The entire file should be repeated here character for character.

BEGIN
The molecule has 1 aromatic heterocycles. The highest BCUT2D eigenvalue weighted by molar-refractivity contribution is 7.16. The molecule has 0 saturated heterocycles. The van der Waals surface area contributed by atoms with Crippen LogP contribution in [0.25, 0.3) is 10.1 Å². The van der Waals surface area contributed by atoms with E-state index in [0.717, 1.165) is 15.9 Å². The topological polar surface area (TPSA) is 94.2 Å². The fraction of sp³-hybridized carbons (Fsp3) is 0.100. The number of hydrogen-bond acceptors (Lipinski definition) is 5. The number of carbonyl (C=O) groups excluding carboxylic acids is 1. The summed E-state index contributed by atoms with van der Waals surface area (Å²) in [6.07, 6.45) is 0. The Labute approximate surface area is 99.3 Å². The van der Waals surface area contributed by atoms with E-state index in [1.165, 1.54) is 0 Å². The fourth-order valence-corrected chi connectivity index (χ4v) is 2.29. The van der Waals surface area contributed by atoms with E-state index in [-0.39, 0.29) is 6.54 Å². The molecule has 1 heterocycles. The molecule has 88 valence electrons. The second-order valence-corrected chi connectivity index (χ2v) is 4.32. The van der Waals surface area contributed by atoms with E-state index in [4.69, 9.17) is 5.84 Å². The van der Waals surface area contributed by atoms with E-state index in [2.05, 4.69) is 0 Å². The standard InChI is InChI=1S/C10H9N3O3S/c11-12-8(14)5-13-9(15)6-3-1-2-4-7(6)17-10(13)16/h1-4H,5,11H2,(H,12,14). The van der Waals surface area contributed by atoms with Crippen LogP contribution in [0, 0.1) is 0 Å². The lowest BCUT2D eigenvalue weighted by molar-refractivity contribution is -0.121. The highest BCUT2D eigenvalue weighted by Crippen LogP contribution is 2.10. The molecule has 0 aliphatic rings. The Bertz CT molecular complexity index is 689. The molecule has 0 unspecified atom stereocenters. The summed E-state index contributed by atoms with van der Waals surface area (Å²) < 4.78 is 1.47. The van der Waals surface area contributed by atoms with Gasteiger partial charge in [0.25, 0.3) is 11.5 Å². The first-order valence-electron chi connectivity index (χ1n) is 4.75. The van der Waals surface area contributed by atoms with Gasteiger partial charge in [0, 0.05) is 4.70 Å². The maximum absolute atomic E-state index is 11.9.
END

The molecule has 1 aromatic heterocycles. The highest BCUT2D eigenvalue weighted by molar-refractivity contribution is 7.16. The molecule has 0 saturated heterocycles. The van der Waals surface area contributed by atoms with Crippen LogP contribution in [0.25, 0.3) is 10.1 Å². The van der Waals surface area contributed by atoms with E-state index in [0.717, 1.165) is 15.9 Å². The topological polar surface area (TPSA) is 94.2 Å². The fraction of sp³-hybridized carbons (Fsp3) is 0.100. The number of hydrogen-bond acceptors (Lipinski definition) is 5. The number of carbonyl (C=O) groups excluding carboxylic acids is 1. The summed E-state index contributed by atoms with van der Waals surface area (Å²) in [6.07, 6.45) is 0. The Labute approximate surface area is 99.3 Å². The van der Waals surface area contributed by atoms with E-state index in [1.165, 1.54) is 0 Å². The fourth-order valence-corrected chi connectivity index (χ4v) is 2.29. The van der Waals surface area contributed by atoms with E-state index in [-0.39, 0.29) is 6.54 Å². The molecule has 1 heterocycles. The molecule has 88 valence electrons. The second-order valence-corrected chi connectivity index (χ2v) is 4.32. The van der Waals surface area contributed by atoms with E-state index in [4.69, 9.17) is 5.84 Å². The van der Waals surface area contributed by atoms with E-state index in [2.05, 4.69) is 0 Å². The standard InChI is InChI=1S/C10H9N3O3S/c11-12-8(14)5-13-9(15)6-3-1-2-4-7(6)17-10(13)16/h1-4H,5,11H2,(H,12,14). The van der Waals surface area contributed by atoms with Crippen LogP contribution in [0, 0.1) is 0 Å². The lowest BCUT2D eigenvalue weighted by molar-refractivity contribution is -0.121. The highest BCUT2D eigenvalue weighted by Crippen LogP contribution is 2.10. The molecule has 0 aliphatic rings. The Bertz CT molecular complexity index is 689. The molecule has 0 unspecified atom stereocenters. The summed E-state index contributed by atoms with van der Waals surface area (Å²) < 4.78 is 1.47. The van der Waals surface area contributed by atoms with Gasteiger partial charge in [0.25, 0.3) is 11.5 Å². The first-order valence-electron chi connectivity index (χ1n) is 4.75. The van der Waals surface area contributed by atoms with Gasteiger partial charge in [0, 0.05) is 4.70 Å². The maximum absolute atomic E-state index is 11.9.